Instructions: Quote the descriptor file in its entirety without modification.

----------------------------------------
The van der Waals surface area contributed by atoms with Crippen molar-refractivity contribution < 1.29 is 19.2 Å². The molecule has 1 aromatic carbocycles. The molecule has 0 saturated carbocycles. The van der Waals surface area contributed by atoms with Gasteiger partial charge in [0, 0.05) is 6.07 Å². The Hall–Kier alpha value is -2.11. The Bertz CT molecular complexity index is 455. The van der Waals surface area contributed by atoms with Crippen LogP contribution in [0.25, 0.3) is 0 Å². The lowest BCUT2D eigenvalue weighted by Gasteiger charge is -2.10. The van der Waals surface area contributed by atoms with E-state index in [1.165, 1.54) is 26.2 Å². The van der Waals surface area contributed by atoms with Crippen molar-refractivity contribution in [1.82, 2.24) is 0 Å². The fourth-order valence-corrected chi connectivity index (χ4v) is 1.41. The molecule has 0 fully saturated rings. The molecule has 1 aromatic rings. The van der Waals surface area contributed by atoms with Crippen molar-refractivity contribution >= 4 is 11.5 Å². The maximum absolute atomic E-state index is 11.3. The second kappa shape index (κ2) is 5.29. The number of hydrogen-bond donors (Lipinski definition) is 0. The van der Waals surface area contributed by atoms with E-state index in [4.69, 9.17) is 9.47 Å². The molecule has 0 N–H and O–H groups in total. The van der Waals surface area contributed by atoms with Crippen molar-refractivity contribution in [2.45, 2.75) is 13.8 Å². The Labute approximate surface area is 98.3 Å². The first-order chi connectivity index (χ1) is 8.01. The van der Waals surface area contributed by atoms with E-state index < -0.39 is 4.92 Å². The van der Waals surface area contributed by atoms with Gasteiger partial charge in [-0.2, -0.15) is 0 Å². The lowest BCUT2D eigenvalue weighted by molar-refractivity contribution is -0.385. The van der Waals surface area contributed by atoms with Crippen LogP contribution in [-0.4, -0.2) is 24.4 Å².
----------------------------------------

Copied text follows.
The van der Waals surface area contributed by atoms with Crippen molar-refractivity contribution < 1.29 is 19.2 Å². The molecule has 1 aromatic carbocycles. The molecule has 0 saturated carbocycles. The van der Waals surface area contributed by atoms with Gasteiger partial charge in [0, 0.05) is 6.07 Å². The Hall–Kier alpha value is -2.11. The Bertz CT molecular complexity index is 455. The van der Waals surface area contributed by atoms with Crippen LogP contribution in [0.25, 0.3) is 0 Å². The lowest BCUT2D eigenvalue weighted by Gasteiger charge is -2.10. The van der Waals surface area contributed by atoms with E-state index in [1.165, 1.54) is 26.2 Å². The van der Waals surface area contributed by atoms with Crippen molar-refractivity contribution in [1.82, 2.24) is 0 Å². The fourth-order valence-corrected chi connectivity index (χ4v) is 1.41. The molecule has 0 fully saturated rings. The molecule has 1 aromatic rings. The van der Waals surface area contributed by atoms with Crippen molar-refractivity contribution >= 4 is 11.5 Å². The maximum absolute atomic E-state index is 11.3. The second kappa shape index (κ2) is 5.29. The number of hydrogen-bond donors (Lipinski definition) is 0. The van der Waals surface area contributed by atoms with E-state index in [4.69, 9.17) is 9.47 Å². The molecule has 0 N–H and O–H groups in total. The van der Waals surface area contributed by atoms with Crippen molar-refractivity contribution in [2.45, 2.75) is 13.8 Å². The Labute approximate surface area is 98.3 Å². The first-order chi connectivity index (χ1) is 8.01. The van der Waals surface area contributed by atoms with E-state index < -0.39 is 4.92 Å². The van der Waals surface area contributed by atoms with Gasteiger partial charge in [-0.2, -0.15) is 0 Å². The lowest BCUT2D eigenvalue weighted by molar-refractivity contribution is -0.385. The van der Waals surface area contributed by atoms with Crippen LogP contribution in [-0.4, -0.2) is 24.4 Å².